Initial interest confusion — a sometimes controversial trademark doctrine that applies when consumers are only briefly confused about trademarks, now has a foothold in the Eighth Circuit. In a case involving rival mattress manufacturers, Select Comfort Corporation v. Baxter, the court held that the doctrine could be used in cases where consumers are unsophisticated.
Select Comfort, makers of SLEEP NUMBER beds and a heavy online advertiser, sued a competitor that also offers adjustable mattresses. The competitor, operating under the name Personal Comfort, used online advertising, including paid search ads, which used portions of the Select Comfort trademarks.
A significant portion of this case revolved around the concept of initial interest confusion. The theory of initial interest confusion centers around situations where a consumer initially may have been confused about the source of a defendants’ goods or services but that confusion is dispelled before a final purchase.
This theory of confusion is controversial because it allows trademark infringement to be found even though the consumer knows, at the time of the final transaction, that they are not dealing with the company whose trademarks initially got them interested in the transaction. In one sense, it could be viewed as a kind of deceptive “bait and switch.” In another sense, directing customers of one brand to another brand’s potentially more desirable product or service can also be viewed as helpful to customers.
Initial interest confusion was involved in this case because while the online ads may have brought Select Comfort to mind, those ads took consumers to Personal Comfort’s call center. At some point in the call center conversation, customers would learn that they had not contacted Select Comfort.
The trial court in Select Comfort granted summary judgment on the issue of initial interest confusion, relying on the 8th Circuit’s Sensient Techs Corp. v. Sensory Effects Flavor Company decision, which held that initial interest confusion shouldn’t be applied when customers were sophisticated. The trial court found that beds were expensive and equated expense with a sophisticated consumer. The Eighth Circuit in Select Comfort disagreed with the trial court on consumer sophistication. It held that expensive purchases do not necessarily create sophisticated consumers. The record in the case showed that many people who purchase beds don’t know much about mattresses and can be easily swayed by sales rhetoric. The record even showed that some consumers were actually confused (which didn’t happen in the Sensient case, which involved commercial purchasers of industrial goods). Select Comfort showed, through surveys, transcripts of call center interactions, and customer messages that confusion occurred, even though the defendant’s ads scattered words from Select Comfort’s trademarks in the advertising copy. The Eighth Circuit also noted the existence of evidence suggesting that Personal Comfort’s use of advertising that brought to mind Select Comfort and that the confusion caused from that use was intentional.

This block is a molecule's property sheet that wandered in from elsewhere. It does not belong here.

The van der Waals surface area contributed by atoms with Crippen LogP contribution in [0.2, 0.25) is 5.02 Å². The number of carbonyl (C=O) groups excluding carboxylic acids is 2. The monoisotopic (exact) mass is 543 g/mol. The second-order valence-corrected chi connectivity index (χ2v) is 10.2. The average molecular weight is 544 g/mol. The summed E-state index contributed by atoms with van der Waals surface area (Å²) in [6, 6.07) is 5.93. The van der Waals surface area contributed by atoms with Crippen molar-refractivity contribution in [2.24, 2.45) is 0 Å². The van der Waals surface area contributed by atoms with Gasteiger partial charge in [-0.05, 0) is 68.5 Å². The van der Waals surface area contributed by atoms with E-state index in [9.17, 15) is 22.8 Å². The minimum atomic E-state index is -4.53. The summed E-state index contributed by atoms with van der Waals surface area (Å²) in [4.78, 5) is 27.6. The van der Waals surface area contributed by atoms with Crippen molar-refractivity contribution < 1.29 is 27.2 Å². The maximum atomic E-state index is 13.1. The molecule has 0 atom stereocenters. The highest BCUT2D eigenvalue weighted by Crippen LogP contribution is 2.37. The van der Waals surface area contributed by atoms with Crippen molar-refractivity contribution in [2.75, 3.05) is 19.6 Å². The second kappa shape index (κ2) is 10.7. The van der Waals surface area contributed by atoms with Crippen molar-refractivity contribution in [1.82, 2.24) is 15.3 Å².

While Sensient held that initial interest confusion shouldn’t be applied to sophisticated consumers, the Select Comfort decision has now gone one step further, holding that it can be applied in cases where the consumers aren’t sophisticated. The Eighth Circuit did note that while the theory can be applied, use of the theory may have a practical impact on the remedies available (including damages).
While a controversial theory that has been criticized at times by commentators and the courts, this ruling brings the Eighth Circuit in line with other circuits in at least permitting the theory instead of excluding it outright, urging that in many instances, such decisions should be made by a jury.
Jonathan Musch is a partner in Thompson Coburn’s Intellectual Property practice group.
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